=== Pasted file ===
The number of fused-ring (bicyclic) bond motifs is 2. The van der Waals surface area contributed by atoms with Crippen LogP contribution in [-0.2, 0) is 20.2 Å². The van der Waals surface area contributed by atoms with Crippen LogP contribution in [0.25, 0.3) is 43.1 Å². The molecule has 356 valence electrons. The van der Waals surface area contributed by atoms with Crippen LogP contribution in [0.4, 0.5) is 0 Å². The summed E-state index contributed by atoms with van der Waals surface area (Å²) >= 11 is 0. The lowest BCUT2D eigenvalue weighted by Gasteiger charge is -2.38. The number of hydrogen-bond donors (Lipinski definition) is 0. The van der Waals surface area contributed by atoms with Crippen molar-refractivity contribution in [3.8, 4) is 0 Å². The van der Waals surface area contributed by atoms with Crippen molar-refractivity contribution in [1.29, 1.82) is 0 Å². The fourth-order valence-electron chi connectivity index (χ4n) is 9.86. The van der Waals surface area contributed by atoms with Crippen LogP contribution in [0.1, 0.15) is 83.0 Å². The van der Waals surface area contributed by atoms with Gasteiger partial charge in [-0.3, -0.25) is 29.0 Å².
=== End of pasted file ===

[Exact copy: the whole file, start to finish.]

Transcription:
The number of fused-ring (bicyclic) bond motifs is 2. The van der Waals surface area contributed by atoms with Crippen LogP contribution in [-0.2, 0) is 20.2 Å². The van der Waals surface area contributed by atoms with Crippen LogP contribution in [0.25, 0.3) is 43.1 Å². The molecule has 356 valence electrons. The van der Waals surface area contributed by atoms with Crippen LogP contribution in [0.4, 0.5) is 0 Å². The summed E-state index contributed by atoms with van der Waals surface area (Å²) >= 11 is 0. The lowest BCUT2D eigenvalue weighted by Gasteiger charge is -2.38. The number of hydrogen-bond donors (Lipinski definition) is 0. The van der Waals surface area contributed by atoms with Crippen molar-refractivity contribution in [3.8, 4) is 0 Å². The van der Waals surface area contributed by atoms with Crippen molar-refractivity contribution in [1.29, 1.82) is 0 Å². The fourth-order valence-electron chi connectivity index (χ4n) is 9.86. The van der Waals surface area contributed by atoms with Crippen LogP contribution in [0.1, 0.15) is 83.0 Å². The van der Waals surface area contributed by atoms with Gasteiger partial charge in [-0.3, -0.25) is 29.0 Å².